Effects of climate change on the physiology of giant kelp, Macrocystis pyrifera, and grazing by purple urchin, Strongylocentrotus purpuratus

Ocean acidification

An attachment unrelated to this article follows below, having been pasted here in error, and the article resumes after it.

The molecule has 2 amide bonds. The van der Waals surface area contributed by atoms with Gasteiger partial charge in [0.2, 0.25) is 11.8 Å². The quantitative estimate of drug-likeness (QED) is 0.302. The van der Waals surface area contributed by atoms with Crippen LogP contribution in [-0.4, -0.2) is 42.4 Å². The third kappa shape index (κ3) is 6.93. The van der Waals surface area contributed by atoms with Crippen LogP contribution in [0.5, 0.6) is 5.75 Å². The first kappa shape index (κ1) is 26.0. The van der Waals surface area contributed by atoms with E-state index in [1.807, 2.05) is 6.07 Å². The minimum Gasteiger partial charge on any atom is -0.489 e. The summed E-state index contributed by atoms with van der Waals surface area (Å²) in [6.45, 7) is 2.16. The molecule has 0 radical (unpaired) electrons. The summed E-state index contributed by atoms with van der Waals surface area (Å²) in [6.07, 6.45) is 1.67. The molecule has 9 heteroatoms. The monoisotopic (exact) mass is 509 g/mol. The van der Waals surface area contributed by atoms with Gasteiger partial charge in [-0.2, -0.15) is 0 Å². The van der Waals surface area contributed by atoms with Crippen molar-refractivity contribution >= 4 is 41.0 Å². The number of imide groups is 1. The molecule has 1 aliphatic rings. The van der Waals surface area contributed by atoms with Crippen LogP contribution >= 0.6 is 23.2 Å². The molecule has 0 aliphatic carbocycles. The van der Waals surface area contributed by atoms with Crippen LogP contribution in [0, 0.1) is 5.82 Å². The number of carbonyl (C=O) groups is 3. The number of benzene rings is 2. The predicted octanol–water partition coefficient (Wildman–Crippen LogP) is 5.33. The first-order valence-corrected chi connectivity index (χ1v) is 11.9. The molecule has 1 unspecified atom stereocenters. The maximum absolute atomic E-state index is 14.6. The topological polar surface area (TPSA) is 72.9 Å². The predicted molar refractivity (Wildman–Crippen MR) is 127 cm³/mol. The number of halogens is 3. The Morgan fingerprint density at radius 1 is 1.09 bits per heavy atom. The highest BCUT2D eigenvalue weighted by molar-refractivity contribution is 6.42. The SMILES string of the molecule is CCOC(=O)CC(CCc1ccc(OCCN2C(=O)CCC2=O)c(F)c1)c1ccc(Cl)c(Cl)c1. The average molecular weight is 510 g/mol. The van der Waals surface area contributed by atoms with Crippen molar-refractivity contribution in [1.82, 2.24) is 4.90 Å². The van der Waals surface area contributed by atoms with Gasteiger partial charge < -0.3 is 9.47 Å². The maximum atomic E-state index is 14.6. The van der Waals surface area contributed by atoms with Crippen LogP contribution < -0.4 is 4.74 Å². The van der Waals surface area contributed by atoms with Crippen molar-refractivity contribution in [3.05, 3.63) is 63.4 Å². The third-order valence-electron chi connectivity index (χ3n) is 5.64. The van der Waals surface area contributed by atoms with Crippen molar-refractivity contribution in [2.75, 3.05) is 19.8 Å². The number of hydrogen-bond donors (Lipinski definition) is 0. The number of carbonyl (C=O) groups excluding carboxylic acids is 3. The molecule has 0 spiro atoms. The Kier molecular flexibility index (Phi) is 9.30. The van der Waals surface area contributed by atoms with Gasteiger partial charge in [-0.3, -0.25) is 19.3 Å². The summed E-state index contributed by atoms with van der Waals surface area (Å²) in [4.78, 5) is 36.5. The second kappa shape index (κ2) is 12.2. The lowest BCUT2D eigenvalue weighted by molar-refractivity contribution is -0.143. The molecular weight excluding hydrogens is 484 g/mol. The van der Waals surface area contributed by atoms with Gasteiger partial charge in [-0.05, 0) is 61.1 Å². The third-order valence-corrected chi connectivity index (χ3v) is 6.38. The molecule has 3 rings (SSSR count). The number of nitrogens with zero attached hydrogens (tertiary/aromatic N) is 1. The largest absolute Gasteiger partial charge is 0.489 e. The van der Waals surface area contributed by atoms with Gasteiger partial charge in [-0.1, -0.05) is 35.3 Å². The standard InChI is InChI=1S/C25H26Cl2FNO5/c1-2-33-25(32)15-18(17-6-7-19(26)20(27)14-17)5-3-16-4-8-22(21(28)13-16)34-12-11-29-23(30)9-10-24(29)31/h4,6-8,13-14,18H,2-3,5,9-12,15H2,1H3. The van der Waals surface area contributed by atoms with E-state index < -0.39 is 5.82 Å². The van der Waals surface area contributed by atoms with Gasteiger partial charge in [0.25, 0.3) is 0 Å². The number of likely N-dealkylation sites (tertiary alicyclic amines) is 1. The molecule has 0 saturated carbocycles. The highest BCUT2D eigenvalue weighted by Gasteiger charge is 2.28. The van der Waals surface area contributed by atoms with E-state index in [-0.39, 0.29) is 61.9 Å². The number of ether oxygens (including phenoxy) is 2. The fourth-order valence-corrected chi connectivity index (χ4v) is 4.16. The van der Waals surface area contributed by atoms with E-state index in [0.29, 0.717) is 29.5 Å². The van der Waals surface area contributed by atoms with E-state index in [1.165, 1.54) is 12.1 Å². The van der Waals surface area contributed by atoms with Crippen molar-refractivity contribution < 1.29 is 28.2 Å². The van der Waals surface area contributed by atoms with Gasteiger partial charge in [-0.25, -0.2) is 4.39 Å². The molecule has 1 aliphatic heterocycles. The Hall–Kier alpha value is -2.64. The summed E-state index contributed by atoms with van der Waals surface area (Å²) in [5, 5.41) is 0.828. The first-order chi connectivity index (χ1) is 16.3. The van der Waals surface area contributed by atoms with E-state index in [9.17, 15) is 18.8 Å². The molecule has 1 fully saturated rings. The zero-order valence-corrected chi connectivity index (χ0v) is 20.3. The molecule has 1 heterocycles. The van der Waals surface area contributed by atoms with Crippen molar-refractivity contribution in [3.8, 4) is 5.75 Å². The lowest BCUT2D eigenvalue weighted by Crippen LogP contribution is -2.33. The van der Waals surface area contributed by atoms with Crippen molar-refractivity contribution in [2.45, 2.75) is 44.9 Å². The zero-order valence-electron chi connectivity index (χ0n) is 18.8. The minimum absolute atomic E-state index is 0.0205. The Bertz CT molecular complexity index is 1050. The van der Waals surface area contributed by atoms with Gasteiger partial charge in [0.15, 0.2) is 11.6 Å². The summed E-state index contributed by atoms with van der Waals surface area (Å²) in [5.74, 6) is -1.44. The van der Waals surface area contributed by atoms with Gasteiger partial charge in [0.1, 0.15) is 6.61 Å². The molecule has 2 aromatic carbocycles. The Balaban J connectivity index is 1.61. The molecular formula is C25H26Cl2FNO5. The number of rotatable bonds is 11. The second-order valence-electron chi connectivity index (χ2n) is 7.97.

As global warming continues over the coming century, marine organisms will experience a warmer, more acidic ocean. Although these stressors may behave antagonistically or synergistically and will impact organisms both directly (i.e., physiologically) and indirectly (i.e., through altered species interactions), few studies have examined the complexities of these effects in combination. To address these uncertainties, we examined the independent and combined effects of elevated temperature and pCO2 on the physiology of the adult sporophyte stage of giant kelp, Macrocystis pyrifera, and the grazing of the purple sea urchin Strongylocentrotus purpuratus. While elevating pCO2 alone had no effect on M. pyrifera growth or photosynthetic carbon uptake, elevating temperature alone resulted in a significant reduction in both. However, when M. pyrifera was grown under elevated temperature and pCO2 together, growth and photosynthetic carbon uptake significantly increased relative to ambient conditions, suggesting an interaction of these factors on photosynthetic physiology. S. purpuratus held…

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